Blagojevich Impeached; Senate Trial Next

The Illinois House's vote to impeach Gov. Rod Blagojevich was all but unanimous. Next, the state's Senate will conduct a trial — and it only needs a two-thirds majority to oust the governor. How long can he stay in office?

Host Scott Simon talks to NPR News Analyst Juan Williams about the national political fallout from the controversy over the impeachment of Illinois Governor Rod Blagojevich.

Illinois House Votes To Impeach Governor

Speaker Michael Madigan presides over the Illinois House of Representatives. i i

Speaker Michael Madigan presides over the Illinois House of Representatives as lawmakers discuss a resolution to impeach Gov. Rod Blagojevich. Scott Olson/Getty Images hide caption

itoggle caption Scott Olson/Getty Images
Speaker Michael Madigan presides over the Illinois House of Representatives.

Speaker Michael Madigan presides over the Illinois House of Representatives as lawmakers discuss a resolution to impeach Gov. Rod Blagojevich.

Scott Olson/Getty Images

The Illinois House voted Friday to impeach Gov. Rod Blagojevich, making him the first chief executive in the state's history to face the ignominy of a trial before the state Senate.

Blagojevich, who is looking at criminal corruption charges for allegedly using his office in a scheme that included trying to sell President-elect Barack Obama's U.S. Senate seat to the highest bidder, was impeached by a 114-1 vote. The decision came exactly one month after federal prosecutors unveiled corruption charges against the governor.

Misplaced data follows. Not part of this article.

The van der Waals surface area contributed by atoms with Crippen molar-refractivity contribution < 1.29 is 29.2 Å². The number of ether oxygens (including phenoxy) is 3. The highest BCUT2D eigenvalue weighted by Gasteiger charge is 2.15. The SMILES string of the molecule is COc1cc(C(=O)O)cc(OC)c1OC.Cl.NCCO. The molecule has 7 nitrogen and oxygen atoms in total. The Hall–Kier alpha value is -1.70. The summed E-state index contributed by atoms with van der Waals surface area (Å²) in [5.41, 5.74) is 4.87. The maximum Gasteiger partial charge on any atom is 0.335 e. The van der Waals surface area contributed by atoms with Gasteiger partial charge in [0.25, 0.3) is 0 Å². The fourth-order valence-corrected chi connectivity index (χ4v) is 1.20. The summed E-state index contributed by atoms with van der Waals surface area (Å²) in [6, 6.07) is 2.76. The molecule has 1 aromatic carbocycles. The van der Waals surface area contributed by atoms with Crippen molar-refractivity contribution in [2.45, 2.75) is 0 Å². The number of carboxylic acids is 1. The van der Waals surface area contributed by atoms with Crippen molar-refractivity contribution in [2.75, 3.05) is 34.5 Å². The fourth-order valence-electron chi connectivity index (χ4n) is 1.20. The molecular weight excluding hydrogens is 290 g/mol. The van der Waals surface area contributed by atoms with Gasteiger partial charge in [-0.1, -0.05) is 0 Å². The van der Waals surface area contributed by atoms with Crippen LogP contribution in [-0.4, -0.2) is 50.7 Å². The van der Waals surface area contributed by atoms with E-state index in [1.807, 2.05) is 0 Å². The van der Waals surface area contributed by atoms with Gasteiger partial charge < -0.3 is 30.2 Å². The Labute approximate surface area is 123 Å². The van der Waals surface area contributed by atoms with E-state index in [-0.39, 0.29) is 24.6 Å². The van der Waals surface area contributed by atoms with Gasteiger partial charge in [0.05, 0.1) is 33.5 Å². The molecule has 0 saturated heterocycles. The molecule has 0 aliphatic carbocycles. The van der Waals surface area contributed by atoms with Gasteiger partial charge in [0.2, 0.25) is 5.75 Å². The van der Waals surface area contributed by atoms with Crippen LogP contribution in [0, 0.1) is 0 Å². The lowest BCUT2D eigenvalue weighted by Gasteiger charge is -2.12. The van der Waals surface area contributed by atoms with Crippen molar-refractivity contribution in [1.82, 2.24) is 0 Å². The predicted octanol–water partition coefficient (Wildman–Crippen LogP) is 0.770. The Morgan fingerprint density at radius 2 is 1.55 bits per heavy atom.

Blagojevich has denied the criminal charges. He criticized the House impeachment process as biased and said a Senate trial would produce a different result.

At a brief appearance before reporters Friday, Blagojevich characterized the impeachment as a political vendetta executed against him by the House.

"The House's action today and the causes of the impeachment are because I've done things to fight for families that are with me here today," said Blagojevich, flanked by people he said represented the issues facing Illinois. He did not take questions from reporters.

The governor said he would be "properly exonerated."

Democratic Rep. Jack Franks was one of many who urged his colleagues to vote in favor of impeachment. Franks called his role in the process his proudest moment as a legislator.

"It's our duty to clean up the mess and to stop the freak show that has become Illinois government," he said.

Blagojevich was arrested Dec. 9 on federal charges that he schemed to profit from his position as governor. The criminal complaint included an FBI agent's sworn affidavit describing wiretaps that caught Blagojevich allegedly talking about what he could get in exchange for appointing someone to Obama's seat.

A House committee on Thursday had unanimously recommended impeachment. The vote was based in part on the criminal charges but also other allegations as well — that Blagojevich expanded a health care program without proper authority, that he circumvented hiring laws to give jobs to political allies and that he spent millions of dollars on foreign flu vaccine that he knew wasn't needed and couldn't be brought into the country.

Democratic Rep. Suzanna Mendoza said Blagojevich's legacy would be "cloaked in shame and darkness."

"It's been an ugly and shameful spectacle," she said.

The committee's report said citizens of Illinois "must have confidence that their governor will faithfully serve the people and put their interests before his own. It is with profound regret that the committee finds that our current governor has not done so."

Blagojevich chose not to testify before the House panel that recommended his impeachment. "His silence in this great matter is deafening," said House Democratic Majority Leader Barbara Flynn Currie.

From NPR staff and wire reports

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